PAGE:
Under most circumstances, music writer Johnny Oxbridge would be exhilarated to open his MySpace inbox and find a message from DJ Showtime, a Los Angeles-based producer-rapper whose off-kilter beats—built on some of music’s most obscure sonic scraps—are the object of envy, scrutiny, and emulation by legions of independent hip-hop fans.1 A hip-hop enthusiast with a particular interest in production techniques and digital sampling, Oxbridge was the founder, editor- in-chief, and staff of Oxbeats.com, a website dedicated to cataloging, analyzing, and discussing the work of the genre’s leading producers. In addition to regular blog entries, Oxbridge’s site featured a wide variety of “sample sets”—compilations of digital versions of the songs sampled by his favorite producers to build their beats. In early March 2008, Oxbridge posted one of his more difficult-to- compile sets, which contained the samples from 2004’s Showbiz. The critically acclaimed product of a collaboration between Showtime and rapper Big Biz, Showbiz was different from many of the other albums Oxbridge had researched before; while the album’s liner notes featured elaborate artwork and extensive lyric sheets, they did not reveal its samples. So, Oxbridge had to start digging, resorting to his own knowledge and hints from his fellow fans to piece together the album’s sources.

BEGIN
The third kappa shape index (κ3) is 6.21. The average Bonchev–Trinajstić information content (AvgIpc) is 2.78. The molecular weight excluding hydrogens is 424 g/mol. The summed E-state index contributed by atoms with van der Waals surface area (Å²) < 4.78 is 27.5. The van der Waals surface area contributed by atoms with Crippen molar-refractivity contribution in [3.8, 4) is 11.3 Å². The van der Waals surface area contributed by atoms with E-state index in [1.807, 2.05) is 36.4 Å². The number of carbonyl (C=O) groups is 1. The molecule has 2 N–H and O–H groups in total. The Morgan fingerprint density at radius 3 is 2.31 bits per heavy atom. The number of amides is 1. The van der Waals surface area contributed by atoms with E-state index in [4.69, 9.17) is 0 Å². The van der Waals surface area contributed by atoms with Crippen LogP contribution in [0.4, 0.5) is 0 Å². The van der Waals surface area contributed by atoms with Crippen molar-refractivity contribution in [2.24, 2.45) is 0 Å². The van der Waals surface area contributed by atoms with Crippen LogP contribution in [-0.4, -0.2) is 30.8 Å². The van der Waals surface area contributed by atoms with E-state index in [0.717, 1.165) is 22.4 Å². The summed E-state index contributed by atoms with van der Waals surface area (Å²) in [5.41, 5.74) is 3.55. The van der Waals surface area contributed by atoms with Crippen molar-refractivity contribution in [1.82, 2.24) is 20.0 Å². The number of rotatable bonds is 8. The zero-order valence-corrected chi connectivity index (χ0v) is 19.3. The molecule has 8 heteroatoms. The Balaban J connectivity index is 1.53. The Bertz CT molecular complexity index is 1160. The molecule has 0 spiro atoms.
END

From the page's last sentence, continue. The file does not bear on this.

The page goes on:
In his March 18, 2008 message to Oxbridge, sent shortly after the Showbiz sample set went live, Showtime did not commend his crate-digging disciple for his work; instead, he requested that Oxbridge remove the link to the sample set and cease sharing its accompanying list of samples with Oxbeats.com readers. As he wrote to Oxbridge, “[P]ages like this on the internet are no help at all to people like Biz, Showtime, and those that work with them.” Oxbridge agreed with Showtime’s case; within a few hours, the link and list disappeared. Shortly thereafter, the Wikipedia page bearing similar information was wiped clean. Order had been restored to the hip-hop blogosphere.